Where can I get a little bit of Teflon? AngstromLink AL-2233 is basically that.
A Teflon-like polymer dissolved in an evaporative solvent. To get a thin layer of ‘almost -Teflon’, make a thin layer of AL-2233 and let the solvent evaporate.
What will be left behind is an amorphous polymer layer that:
- Can range in thickness from <10 nm to 10u thick (anti-reflective lens coating or cladding for a waveguide)
- Has a Refractive index of 1.33 (matches water)
- Is very hydrophobic (like Teflon, can be used to mask areas from other coatings or as an optical grade mold release)
- Is optically clear (in such thin layers)
Fluorination is the thing that makes AL-2233 so much like Teflon.
Fluorine is the atom that gives the properties of low refractive index and low surface energy (the hydrophobic, non-stickiness of the surface).
There are not many things that have much affinity for fluorine, so the solvent for AL-2233 has to be fluorinated too. But the solvent is very volatile and really serves as the vehicle to deliver the fluorinated polymer to the surface being coated.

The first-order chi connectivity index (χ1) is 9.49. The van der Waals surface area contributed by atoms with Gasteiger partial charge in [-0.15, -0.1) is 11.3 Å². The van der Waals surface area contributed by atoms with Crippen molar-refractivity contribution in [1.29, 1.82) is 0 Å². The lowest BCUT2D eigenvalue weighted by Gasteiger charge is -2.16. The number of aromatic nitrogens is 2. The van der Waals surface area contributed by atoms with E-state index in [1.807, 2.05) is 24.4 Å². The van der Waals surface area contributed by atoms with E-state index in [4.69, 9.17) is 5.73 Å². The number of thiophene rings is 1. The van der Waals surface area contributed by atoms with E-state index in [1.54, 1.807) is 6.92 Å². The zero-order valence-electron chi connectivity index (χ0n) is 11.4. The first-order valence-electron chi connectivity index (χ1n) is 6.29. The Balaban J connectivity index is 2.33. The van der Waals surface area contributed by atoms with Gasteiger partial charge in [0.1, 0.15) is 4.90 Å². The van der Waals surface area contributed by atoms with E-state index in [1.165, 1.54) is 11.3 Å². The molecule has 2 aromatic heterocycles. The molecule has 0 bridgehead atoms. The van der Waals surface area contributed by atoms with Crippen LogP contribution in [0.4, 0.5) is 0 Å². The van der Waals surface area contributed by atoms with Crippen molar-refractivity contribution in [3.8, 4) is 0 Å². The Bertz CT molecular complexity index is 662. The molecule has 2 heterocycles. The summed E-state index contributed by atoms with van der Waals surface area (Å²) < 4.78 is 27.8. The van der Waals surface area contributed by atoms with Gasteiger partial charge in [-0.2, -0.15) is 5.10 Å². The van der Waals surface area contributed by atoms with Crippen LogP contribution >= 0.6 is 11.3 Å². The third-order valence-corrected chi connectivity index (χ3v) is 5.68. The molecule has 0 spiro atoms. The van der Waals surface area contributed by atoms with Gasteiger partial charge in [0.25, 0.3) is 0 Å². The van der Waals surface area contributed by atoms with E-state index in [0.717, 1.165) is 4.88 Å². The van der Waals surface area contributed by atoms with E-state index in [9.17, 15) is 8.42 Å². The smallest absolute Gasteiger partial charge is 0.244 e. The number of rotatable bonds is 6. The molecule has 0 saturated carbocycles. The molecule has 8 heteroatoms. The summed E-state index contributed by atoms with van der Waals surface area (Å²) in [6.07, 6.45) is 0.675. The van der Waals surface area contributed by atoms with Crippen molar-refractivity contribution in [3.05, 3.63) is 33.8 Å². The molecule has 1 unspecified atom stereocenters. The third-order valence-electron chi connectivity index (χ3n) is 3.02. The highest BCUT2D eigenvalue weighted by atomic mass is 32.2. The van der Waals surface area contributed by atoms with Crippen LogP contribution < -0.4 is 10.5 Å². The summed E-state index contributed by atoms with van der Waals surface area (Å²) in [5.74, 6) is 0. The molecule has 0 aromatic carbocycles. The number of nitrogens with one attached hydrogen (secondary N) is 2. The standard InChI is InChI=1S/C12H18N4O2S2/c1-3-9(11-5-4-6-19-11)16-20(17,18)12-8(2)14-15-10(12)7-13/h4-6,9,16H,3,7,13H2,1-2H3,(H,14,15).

AL-2233 can be applied by spin coating, spraying, dipping, etc. When the solvent evaporates it leaves behind the fluorinated polymer layer. Final layer thicknesses are easily controlled by adjusting the concentration of the fluorinated polymer in the solvent to begin with. In a single dip process, typical layer thicknesses left after evaporation of the solvent are:
Layer thickness of less than 200nm can be obtained by simply diluting the 1% concentration with more solvent. Dilution can proceed to the point where the layer thickness left behind after evaporation is essentially one molecular layer thick – all that is needed for an effective surface treatment!
So if you ever wished you had a little bit of Teflon, in a thin layer, AL-2233 may be a solution for you.
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